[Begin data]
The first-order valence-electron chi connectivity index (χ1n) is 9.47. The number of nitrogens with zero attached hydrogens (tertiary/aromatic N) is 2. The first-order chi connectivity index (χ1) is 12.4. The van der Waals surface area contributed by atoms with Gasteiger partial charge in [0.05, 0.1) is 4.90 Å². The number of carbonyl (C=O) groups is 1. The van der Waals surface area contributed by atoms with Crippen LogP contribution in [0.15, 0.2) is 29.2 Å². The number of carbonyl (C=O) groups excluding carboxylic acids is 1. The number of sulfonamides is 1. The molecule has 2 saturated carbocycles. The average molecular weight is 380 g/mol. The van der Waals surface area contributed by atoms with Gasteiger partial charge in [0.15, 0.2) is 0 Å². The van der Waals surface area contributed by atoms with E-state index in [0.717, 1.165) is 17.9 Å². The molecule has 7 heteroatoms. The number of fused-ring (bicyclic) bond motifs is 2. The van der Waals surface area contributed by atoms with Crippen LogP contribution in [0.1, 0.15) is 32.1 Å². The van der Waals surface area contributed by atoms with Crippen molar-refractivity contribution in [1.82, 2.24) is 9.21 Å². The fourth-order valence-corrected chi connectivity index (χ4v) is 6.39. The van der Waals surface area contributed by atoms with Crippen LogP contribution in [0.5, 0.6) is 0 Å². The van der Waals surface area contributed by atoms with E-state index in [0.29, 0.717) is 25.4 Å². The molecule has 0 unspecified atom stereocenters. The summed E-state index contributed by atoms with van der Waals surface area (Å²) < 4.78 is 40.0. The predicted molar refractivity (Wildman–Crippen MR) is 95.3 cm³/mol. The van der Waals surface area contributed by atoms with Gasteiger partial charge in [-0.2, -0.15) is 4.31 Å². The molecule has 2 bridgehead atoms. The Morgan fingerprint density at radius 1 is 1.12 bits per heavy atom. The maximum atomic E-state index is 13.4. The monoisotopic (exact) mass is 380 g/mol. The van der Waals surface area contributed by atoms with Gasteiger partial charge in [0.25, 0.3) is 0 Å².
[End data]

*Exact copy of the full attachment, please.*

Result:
The first-order valence-electron chi connectivity index (χ1n) is 9.47. The number of nitrogens with zero attached hydrogens (tertiary/aromatic N) is 2. The first-order chi connectivity index (χ1) is 12.4. The van der Waals surface area contributed by atoms with Gasteiger partial charge in [0.05, 0.1) is 4.90 Å². The number of carbonyl (C=O) groups is 1. The van der Waals surface area contributed by atoms with Crippen LogP contribution in [0.15, 0.2) is 29.2 Å². The number of carbonyl (C=O) groups excluding carboxylic acids is 1. The number of sulfonamides is 1. The molecule has 2 saturated carbocycles. The average molecular weight is 380 g/mol. The van der Waals surface area contributed by atoms with Gasteiger partial charge in [0.15, 0.2) is 0 Å². The van der Waals surface area contributed by atoms with E-state index in [0.717, 1.165) is 17.9 Å². The molecule has 7 heteroatoms. The number of fused-ring (bicyclic) bond motifs is 2. The van der Waals surface area contributed by atoms with Crippen LogP contribution in [0.1, 0.15) is 32.1 Å². The van der Waals surface area contributed by atoms with Crippen molar-refractivity contribution in [1.82, 2.24) is 9.21 Å². The fourth-order valence-corrected chi connectivity index (χ4v) is 6.39. The van der Waals surface area contributed by atoms with Crippen LogP contribution in [0.5, 0.6) is 0 Å². The van der Waals surface area contributed by atoms with E-state index in [0.29, 0.717) is 25.4 Å². The molecule has 0 unspecified atom stereocenters. The summed E-state index contributed by atoms with van der Waals surface area (Å²) < 4.78 is 40.0. The predicted molar refractivity (Wildman–Crippen MR) is 95.3 cm³/mol. The van der Waals surface area contributed by atoms with Gasteiger partial charge in [-0.2, -0.15) is 4.31 Å². The molecule has 2 bridgehead atoms. The Morgan fingerprint density at radius 1 is 1.12 bits per heavy atom. The maximum atomic E-state index is 13.4. The monoisotopic (exact) mass is 380 g/mol. The van der Waals surface area contributed by atoms with Gasteiger partial charge in [0.25, 0.3) is 0 Å².